In this article, we focus on strengths-based leadership.
How is strengths-based leadership compared to other types of leadership?
It is based on the idea that each person on your team is a leader in their own realm.
The old model of the leader who has to tell each employee what to do and how to do it in every situation seldom works – not for the leader or for the employee. Beyond the initial job training and sharing of systems and protocol, there should be a point at which the employee is given a role of leadership within defined boundaries – and the leader serves as a mentor in their growth as a leader.
Millennials are accustomed to independence; and Baby Boomers, quite frankly, have accumulated enough wisdom, skill, and knowledge that micro-management does not appeal to them, either.
What works for both groups, and those in between, is a respectful recognition of their strengths and allowing them to operate within their strengths inside their respective roles.
What this means to you as a leader is that you can (and should) be a leader of leaders, not a leader of those who simply follow. If you choose the right people for the right positions based on strengths assessments, you will simply need to determine the “what” and they will intuitively (and quite effectively and efficiently) determine and carry out the “how.”
It is based on mastering and functioning in your strengths, not someone else’s.
There was a time when the focus was very much on overcoming weaknesses – on being adaptable to any role within the organization. The problem was…it didn’t work!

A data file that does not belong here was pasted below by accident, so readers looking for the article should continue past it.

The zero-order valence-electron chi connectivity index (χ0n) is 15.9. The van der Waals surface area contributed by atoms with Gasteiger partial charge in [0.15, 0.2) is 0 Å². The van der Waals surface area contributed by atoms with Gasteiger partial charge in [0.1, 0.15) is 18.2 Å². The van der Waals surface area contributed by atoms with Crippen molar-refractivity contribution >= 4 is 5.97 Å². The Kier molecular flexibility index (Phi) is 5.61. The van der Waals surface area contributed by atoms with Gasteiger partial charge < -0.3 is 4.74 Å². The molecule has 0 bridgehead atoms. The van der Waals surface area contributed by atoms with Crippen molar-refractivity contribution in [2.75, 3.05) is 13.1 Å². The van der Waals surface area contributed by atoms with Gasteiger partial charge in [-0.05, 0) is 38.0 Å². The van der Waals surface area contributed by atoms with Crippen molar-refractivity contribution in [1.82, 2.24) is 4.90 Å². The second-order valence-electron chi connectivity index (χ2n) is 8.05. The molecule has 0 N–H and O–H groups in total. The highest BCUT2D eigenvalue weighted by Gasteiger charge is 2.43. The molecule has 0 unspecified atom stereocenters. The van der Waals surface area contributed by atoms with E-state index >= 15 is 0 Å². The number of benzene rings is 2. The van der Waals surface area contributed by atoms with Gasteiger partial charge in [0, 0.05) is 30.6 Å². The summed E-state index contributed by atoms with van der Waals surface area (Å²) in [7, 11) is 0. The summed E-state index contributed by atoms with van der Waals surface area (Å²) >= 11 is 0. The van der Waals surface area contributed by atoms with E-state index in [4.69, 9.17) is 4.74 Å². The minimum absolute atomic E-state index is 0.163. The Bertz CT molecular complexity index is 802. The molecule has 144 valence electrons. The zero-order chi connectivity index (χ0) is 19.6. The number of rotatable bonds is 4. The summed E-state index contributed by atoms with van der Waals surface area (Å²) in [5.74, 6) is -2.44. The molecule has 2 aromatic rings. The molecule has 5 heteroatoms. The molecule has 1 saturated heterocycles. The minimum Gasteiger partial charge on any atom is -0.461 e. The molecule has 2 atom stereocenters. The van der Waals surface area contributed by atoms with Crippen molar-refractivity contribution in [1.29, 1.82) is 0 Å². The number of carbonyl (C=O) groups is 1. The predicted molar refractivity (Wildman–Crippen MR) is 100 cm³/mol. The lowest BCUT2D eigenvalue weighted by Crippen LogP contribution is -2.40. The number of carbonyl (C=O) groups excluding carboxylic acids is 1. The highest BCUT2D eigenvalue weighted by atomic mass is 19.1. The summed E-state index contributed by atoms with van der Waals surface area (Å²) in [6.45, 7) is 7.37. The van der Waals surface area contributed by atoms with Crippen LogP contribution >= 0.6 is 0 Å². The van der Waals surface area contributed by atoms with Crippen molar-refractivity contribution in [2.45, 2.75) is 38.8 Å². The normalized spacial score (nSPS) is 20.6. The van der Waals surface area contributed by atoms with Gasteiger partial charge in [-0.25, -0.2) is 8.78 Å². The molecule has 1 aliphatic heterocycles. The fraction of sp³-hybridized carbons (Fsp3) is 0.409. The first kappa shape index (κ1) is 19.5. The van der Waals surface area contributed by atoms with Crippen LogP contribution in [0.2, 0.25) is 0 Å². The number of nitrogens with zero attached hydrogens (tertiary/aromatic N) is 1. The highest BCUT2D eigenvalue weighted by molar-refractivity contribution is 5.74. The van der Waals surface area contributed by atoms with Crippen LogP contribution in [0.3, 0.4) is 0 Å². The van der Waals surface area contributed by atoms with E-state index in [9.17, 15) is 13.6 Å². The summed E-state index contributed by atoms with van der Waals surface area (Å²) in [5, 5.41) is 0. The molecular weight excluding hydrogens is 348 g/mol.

Even the most dedicated members of your team have areas that are not their strengths. They may try to adapt because they are dedicated, but this ultimately will lead to stress – physical stress, team stress, and perhaps even organizational stress. Focusing on correct positioning of each team member so they are able to operate in their strengths at least 70% of the time will reduce the level of stress – including yours – and yield better results.
It is based on exponential results.
Where team members are allowed to lead in their strengths, the results are like compound interest.
- It eliminates the wasted time of “getting up to speed” on a skill. There is little to no learning curve.
- It eliminates the wasted time of “developing a process” – if it is their strength, they likely already have a highly efficient process in place.
- It eliminates the wasted energy that comes from “lack of confidence” – given projects that are within their strengths-zone will allow them to move forward with confidence, and the results they achieve will strengthen their confidence muscle even more.
- It eliminates the wasted energy that comes from having to “motivate” them to do the work. If they love what they do, they will be self-motivated to do it.
Eliminating these roadblocks means they get results – more effectively, more immediately, and more quantifiably.
As a leader of leaders, you must know and lead in your strengths.
And those on your team must do the same.
Strengths-based leaders across the organization create a highly effective team that gets measurable results.
To learn more about Strengths Mapping for your team, click here.
As the CEO of Strength Leader Development, Deb Ingino is a highly sought-after international executive mentor, coach, trainer and speaker. Deb is well versed in global business operations and helps business leaders and their teams to discover and leverage their strengths, so they can create highly collaborative teams that deliver great results. With a refreshingly direct style, Deb helps leaders and their teams to deliver profitable results. Connect with Deb to learn more about her mentorship and coaching programs to equip you with advanced strategies to elevate your results.